Paul Pfurtscheller (20 November 1855 Salzburg - 5 February 1927) was an Austrian zoologist and natural history artist who produced a series of 'Zoologischen Wandtafeln' (Zoological Wall Charts) from 1902 onwards. Such charts were initially used only in German-speaking countries, but their use soon became common elsewhere.
Pfurtscheller finished his schooling in 1874, and enrolled at the University of Vienna. In 1879 he was awarded a PhD degree and licensed to teach science. The next six years saw him teaching at the Franz-Josef Gymnasium, and then for three more years at a high school in Vienna. He then returned to the Franz-Josef Gymnasium, remaining there until his retirement in January 1911. From 1877 he was a member of the Zoological and Botanical Society.
Although he received no formal art training, he created the wall charts to illustrate his teaching lessons, and these were later used by the University Zoological Institute and highly regarded by eminent zoologists. He completed 38 plates and work on the 39th, which showed a dissection of the Oriental cockroach, was halted by his death, but was later completed.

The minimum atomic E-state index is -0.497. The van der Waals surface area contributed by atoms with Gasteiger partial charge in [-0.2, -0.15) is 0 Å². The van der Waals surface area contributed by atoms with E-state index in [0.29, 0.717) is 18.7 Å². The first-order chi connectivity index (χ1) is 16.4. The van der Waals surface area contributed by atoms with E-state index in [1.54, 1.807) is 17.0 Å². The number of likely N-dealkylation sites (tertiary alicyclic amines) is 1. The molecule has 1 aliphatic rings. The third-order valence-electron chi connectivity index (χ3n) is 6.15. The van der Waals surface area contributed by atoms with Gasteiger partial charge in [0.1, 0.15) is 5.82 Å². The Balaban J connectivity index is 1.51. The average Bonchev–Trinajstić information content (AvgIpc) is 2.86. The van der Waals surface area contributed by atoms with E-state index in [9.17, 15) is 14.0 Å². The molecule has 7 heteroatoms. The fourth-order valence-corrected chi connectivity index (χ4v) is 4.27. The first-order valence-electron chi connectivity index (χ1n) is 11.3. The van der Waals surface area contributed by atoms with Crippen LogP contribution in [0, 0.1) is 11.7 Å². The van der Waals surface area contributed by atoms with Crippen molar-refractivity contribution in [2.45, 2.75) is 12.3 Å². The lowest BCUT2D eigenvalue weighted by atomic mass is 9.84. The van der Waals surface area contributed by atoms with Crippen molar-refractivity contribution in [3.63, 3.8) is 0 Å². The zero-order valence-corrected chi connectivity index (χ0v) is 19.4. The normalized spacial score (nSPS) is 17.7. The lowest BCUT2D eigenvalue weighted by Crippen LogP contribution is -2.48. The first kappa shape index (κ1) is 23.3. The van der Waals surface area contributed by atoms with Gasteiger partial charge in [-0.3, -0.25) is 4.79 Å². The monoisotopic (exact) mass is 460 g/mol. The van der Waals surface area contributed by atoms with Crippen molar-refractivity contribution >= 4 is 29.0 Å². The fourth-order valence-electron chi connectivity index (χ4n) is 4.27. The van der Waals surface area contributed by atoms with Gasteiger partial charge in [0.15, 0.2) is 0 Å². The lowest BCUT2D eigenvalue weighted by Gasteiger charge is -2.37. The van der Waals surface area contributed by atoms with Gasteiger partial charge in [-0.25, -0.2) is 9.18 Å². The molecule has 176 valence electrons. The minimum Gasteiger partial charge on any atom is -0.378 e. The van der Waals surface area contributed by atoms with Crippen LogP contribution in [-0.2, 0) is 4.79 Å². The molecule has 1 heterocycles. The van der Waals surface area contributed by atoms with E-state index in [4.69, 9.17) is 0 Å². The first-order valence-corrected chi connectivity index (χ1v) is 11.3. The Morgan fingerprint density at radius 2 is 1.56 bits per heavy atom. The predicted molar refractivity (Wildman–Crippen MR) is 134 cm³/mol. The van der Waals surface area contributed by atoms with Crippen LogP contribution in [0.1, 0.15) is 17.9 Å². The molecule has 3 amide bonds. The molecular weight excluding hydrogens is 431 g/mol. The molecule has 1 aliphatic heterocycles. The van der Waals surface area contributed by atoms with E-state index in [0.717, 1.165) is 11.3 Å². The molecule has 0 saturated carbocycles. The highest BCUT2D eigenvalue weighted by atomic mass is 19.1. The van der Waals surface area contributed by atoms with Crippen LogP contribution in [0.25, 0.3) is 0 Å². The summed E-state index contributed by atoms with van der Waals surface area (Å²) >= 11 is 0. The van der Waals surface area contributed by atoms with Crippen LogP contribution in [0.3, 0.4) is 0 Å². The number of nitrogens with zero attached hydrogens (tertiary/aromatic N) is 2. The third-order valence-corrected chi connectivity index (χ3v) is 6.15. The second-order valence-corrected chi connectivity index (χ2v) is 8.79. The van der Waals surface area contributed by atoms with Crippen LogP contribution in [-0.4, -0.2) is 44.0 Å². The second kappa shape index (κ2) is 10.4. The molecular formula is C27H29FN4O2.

The charts were originally published by 'A. Pichler's Witwe & Sohn und Buchhandlung Lehrmittelanstalt', a bookstore specialising in educational literature and teaching aids in Vienna and Leipzig. Sold individually, they were often varnished, resulting in a yellowish appearance with ageing. The first five charts went on sale in 1902, and some 70 in total were planned. The charts were last listed in a Martinus Nijhoff catalogue in 1953. 
|Wikimedia Commons has media related to Paul Pfurtscheller.|
- "Visual Cultures of Science: Rethinking Representational Practices"- Luc Pauwels (editor)(UPNE, 2006)
- "Archived copy". Archived from the original on 2014-12-25. Retrieved 2014-12-13.